Last Updated: 20/07/12 10:12am
Hoy: Will race in the team sprint and keirin
Sir Chris Hoy has no doubt that the British Cycling selectors made the right choice in picking Jason Kenny to represent Team GB in the individual sprint at the London Olympics.
Hoy beat Kenny to win gold in the discipline in Beijing four years ago, but rules brought in by the UCI, world cycling's governing body, means there can be only one representative of each nation in the sprint.
Kenny's selection leaves Hoy to focus on defending his team sprint and keirin titles.
Despite his disappointment, Hoy magnanimously said that a selection team headed by performance director Dave Brailsford had made the correct decision.
He said: "They made the right call. It is not about individual ambition - it's about the team getting the most number of gold medals.
"Therefore you could say you are spreading yourself a bit thin by having one guy taking part in three events, but that is not why they have made the decision. They have picked the best sprinter."
"They made the right call. It is not about individual ambition - it's about the team getting the most number of gold medals."
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Hoy and Kenny have been evenly matched since their 2008 battle for Olympic gold.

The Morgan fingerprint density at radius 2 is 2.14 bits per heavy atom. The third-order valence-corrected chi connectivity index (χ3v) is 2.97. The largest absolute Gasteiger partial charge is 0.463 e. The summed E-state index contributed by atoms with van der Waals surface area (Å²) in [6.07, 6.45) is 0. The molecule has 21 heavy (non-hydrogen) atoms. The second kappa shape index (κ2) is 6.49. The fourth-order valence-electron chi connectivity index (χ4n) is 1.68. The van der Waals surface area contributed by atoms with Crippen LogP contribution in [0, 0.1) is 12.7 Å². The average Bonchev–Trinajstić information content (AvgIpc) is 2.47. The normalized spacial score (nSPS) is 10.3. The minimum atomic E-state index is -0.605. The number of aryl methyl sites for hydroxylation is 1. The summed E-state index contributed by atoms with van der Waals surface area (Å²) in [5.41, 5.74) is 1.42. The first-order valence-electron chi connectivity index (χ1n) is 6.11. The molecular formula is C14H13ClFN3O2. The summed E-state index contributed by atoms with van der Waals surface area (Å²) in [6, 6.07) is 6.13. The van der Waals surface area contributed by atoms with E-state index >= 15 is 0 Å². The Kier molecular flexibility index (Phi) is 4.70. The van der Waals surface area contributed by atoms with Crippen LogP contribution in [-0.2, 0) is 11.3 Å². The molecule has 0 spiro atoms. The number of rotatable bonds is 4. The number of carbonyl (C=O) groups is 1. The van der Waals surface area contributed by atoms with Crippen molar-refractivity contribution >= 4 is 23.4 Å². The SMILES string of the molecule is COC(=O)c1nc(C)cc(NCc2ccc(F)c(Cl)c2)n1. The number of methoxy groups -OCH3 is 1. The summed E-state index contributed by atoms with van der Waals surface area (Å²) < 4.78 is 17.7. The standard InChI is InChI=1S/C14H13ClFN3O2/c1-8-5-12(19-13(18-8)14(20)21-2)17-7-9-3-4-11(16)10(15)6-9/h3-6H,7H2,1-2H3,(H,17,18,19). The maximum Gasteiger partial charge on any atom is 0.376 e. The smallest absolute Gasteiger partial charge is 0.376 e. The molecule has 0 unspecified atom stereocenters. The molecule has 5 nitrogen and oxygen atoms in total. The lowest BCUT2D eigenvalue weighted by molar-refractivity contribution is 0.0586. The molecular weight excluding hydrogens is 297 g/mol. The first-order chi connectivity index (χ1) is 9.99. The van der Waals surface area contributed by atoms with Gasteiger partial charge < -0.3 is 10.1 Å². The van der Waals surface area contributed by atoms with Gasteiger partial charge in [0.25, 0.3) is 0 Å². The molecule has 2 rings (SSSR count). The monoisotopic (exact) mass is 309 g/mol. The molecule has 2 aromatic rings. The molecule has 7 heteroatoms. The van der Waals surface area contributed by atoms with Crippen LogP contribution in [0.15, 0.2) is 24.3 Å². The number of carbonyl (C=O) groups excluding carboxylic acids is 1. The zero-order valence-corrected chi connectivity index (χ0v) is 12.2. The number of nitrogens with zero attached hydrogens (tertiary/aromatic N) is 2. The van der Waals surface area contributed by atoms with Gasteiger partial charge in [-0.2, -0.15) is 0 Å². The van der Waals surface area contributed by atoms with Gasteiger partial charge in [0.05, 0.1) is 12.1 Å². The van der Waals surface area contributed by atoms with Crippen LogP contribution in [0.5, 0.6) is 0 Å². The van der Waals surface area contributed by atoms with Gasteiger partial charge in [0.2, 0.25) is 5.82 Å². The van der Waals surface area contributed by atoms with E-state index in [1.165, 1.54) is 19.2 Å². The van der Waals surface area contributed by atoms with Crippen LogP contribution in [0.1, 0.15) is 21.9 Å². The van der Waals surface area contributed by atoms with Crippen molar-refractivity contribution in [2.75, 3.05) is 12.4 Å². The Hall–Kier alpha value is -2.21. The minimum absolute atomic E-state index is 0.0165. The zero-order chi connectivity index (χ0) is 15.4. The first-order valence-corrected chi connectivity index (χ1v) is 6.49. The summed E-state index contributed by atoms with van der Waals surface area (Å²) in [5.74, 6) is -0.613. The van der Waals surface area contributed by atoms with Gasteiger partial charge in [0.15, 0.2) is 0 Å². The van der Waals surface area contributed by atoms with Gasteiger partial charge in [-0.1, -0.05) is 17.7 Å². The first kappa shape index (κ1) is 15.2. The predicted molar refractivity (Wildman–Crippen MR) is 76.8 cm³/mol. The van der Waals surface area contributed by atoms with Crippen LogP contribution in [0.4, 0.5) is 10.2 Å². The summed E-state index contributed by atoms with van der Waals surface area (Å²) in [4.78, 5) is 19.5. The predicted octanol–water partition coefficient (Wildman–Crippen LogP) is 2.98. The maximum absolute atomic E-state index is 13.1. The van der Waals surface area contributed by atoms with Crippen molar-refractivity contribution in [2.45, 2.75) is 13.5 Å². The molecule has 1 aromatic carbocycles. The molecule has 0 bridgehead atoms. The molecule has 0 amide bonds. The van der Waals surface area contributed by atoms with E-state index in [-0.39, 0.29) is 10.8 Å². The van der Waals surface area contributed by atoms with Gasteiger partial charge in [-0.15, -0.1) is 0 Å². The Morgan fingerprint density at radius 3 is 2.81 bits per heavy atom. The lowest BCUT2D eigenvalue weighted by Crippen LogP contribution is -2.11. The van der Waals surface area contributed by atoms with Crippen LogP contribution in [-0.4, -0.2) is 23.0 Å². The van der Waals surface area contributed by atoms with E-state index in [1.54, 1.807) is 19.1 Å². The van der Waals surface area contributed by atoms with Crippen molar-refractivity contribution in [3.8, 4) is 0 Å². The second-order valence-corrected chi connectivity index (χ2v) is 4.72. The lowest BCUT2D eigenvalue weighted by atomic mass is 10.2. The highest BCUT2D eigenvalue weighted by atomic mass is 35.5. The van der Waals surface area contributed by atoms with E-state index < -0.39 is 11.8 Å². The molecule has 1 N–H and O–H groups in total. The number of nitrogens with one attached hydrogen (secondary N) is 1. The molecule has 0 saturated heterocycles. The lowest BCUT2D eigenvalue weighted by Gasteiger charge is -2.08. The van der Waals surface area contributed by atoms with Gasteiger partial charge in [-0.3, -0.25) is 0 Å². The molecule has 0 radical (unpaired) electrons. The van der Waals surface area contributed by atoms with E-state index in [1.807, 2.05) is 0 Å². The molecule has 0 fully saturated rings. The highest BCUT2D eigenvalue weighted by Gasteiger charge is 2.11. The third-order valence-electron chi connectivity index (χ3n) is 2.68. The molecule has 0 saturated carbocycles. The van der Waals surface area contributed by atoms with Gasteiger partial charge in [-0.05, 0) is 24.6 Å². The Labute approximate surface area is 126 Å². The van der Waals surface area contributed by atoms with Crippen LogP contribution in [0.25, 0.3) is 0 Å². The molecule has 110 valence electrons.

Kenny outperformed Hoy in the sprint at the two most recent World Championships, which may ultimately have given him the edge, although Hoy had emerged on top at the Olympic test event.
But Hoy believes that his non-selection for the individual sprint may improve his chances of success in the keirin and team sprint thanks to the extra rest he will get between the two disciplines.
"It means I have got the chance to have a proper recovery between the team sprint and the keirin which is a bit of a luxury really," he said.
"It means I can give it everything in the team sprint and then get that out the way and prepare for the keirin."
While Hoy and his team-mates focus on track matters, their former colleague Bradley Wiggins - a double gold medallist in Beijing - looks set to make history by becoming the first Briton to win the Tour de France.
Wiggins holds a lead of two minutes and five seconds over Team Sky team-mate Chris Froome with just three stages of the race to go.
Hoy feels Wiggins' performance can act as an inspiration for Team GB, and reckons victory in Paris on Sunday would rank as the greatest achievement ever by a British sportsperson.
"I may be a bit biased because he is an old team-mate and he is a great guy and what he has done is amazing," Hoy said. "But if he gets to that finish line it will be as good as anything any British athlete has ever done."
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